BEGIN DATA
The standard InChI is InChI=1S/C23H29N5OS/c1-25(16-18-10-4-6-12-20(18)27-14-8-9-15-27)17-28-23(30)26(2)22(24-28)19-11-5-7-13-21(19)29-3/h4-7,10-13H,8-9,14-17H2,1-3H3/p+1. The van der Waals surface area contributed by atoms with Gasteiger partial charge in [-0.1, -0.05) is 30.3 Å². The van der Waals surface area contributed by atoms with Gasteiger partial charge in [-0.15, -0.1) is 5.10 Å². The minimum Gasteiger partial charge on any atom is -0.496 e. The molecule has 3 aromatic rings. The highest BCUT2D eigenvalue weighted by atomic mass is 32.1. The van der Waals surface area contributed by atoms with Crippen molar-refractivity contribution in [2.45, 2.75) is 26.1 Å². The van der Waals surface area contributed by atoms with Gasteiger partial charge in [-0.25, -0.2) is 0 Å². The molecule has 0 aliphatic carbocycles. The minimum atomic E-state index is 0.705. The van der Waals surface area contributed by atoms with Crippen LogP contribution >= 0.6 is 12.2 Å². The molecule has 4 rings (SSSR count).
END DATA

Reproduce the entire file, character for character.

The standard InChI is InChI=1S/C23H29N5OS/c1-25(16-18-10-4-6-12-20(18)27-14-8-9-15-27)17-28-23(30)26(2)22(24-28)19-11-5-7-13-21(19)29-3/h4-7,10-13H,8-9,14-17H2,1-3H3/p+1. The van der Waals surface area contributed by atoms with Gasteiger partial charge in [-0.1, -0.05) is 30.3 Å². The van der Waals surface area contributed by atoms with Gasteiger partial charge in [-0.15, -0.1) is 5.10 Å². The minimum Gasteiger partial charge on any atom is -0.496 e. The molecule has 3 aromatic rings. The highest BCUT2D eigenvalue weighted by atomic mass is 32.1. The van der Waals surface area contributed by atoms with Crippen molar-refractivity contribution in [2.45, 2.75) is 26.1 Å². The van der Waals surface area contributed by atoms with Gasteiger partial charge in [-0.25, -0.2) is 0 Å². The molecule has 0 aliphatic carbocycles. The minimum atomic E-state index is 0.705. The van der Waals surface area contributed by atoms with Crippen LogP contribution >= 0.6 is 12.2 Å². The molecule has 4 rings (SSSR count).